Connecticut residents know paying bills can be difficult in today’s economy. Filing for personal bankruptcy is an option that many people consider. Bankruptcy can eliminate certain debts and offer a fresh financial start.
When is bankruptcy the best option?
Bankruptcy is an option that can help many people who are struggling with debt. However, bankruptcy may not be the best solution for everyone. An individual may want to consider filing for bankruptcy if any of the following things occur:
- Income decreases due to job loss, layoff or unforeseen illness
- Assets substantially decrease in value
- Stress levels escalate due to financial issues
- Creditor harassment is no longer bearable
- Creditors are garnishing wages or levying bank accounts
Benefits of a personal bankruptcy
Depending on a person’s circumstances, there may be several benefits to filing for personal bankruptcy. One advantage is an automatic stay of all collection activity. The automatic stay is a court order that goes into effect once a bankruptcy is filed. The automatic stay means that all creditor collection attempts must be stopped immediately.
The automatic stay can benefit people in a number of ways. For example, it means that creditors must stop garnishing wages or levying bank accounts. In certain circumstances it can also give people time to catch up on their mortgage payments and prevent a home foreclosure. Additionally, bankruptcy may be an ideal option for individuals facing debt from a motor vehicle accident because it can prevent suspension or revocation of a driver’s license.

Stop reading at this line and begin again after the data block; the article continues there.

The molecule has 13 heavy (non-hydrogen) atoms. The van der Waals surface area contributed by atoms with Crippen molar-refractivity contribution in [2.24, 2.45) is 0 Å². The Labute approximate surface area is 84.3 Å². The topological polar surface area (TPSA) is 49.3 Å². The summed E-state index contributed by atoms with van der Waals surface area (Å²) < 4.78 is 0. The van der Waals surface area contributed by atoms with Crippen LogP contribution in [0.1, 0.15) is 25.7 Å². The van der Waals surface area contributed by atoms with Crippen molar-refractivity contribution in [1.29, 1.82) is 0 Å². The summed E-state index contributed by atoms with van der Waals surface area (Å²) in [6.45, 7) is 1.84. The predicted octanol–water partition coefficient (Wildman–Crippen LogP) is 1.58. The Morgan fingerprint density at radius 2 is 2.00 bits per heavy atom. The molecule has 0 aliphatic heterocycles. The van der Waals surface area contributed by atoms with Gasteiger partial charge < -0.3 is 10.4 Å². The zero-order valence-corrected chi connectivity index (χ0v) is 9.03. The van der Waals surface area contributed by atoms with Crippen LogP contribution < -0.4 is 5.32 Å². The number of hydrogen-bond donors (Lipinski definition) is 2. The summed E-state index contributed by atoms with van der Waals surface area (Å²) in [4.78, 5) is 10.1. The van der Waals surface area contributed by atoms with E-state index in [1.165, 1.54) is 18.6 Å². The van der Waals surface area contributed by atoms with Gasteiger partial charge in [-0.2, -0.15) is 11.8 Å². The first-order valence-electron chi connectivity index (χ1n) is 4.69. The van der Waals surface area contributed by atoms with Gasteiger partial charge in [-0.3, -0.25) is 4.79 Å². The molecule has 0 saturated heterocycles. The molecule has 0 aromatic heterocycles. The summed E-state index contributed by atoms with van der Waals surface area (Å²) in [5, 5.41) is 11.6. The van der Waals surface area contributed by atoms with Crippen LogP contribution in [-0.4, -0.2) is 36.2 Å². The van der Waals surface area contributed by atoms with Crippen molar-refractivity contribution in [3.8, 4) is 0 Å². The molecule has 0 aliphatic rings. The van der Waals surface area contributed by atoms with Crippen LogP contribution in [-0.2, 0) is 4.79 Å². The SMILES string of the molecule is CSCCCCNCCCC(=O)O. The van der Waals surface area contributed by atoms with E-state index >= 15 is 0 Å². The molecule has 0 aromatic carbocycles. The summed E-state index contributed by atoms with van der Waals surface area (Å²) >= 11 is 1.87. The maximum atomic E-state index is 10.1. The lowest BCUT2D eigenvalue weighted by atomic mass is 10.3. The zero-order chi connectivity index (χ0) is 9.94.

The purpose of an automatic stay is to allow the bankruptcy to progress properly. Creditors who violate an automatic stay are subject to penalties such as fees and contempt of court charges. Utility companies are forbidden from turning off services and are required to turn any already shut off back on.
Another main benefit of filing bankruptcy is that most debts can be completely eliminated. This can give people a fresh start because any wages or property acquired after a bankruptcy is protected from creditors.
Which debts can be eliminated in bankruptcy?
Most types of unsecured debt can be eliminated by filing bankruptcy. However, a bankruptcy will not eliminate most secured debts, or debts for which a person pledged a specific piece of property as collateral if you want to keep that property. If there is nothing the creditor can take back or repossess, the debt is unsecured and can be discharged in bankruptcy. The following are types of debt that can usually be eliminated by filing for personal bankruptcy:
- credit card debt
- medical bills
- personal loans
- utility bills
The following are examples of debts that typically cannot be eliminated by bankruptcy:
- student loans
- income taxes which are less than three years old
- child support and alimony
Secured debts such as car loans are dischargeable but if you want to keep the vehicle, you have to continue making your payments. Additionally, money owed for violations of the law such as criminal or traffic fines are not dischargeable. Any debts not listed in the bankruptcy petition, or any debts acquired after the bankruptcy filing also do not qualify for discharge.
A bankruptcy filing stays on a credit report for up to ten years. However, it is still possible to obtain credit cards, car loans or even a mortgage after bankruptcy in order to build better credit.
An individual considering filing for personal bankruptcy can benefit from consulting with an experienced bankruptcy attorney. The attorney can provide knowledge and guidance and assist with finding legal solutions for financial and emotional relief.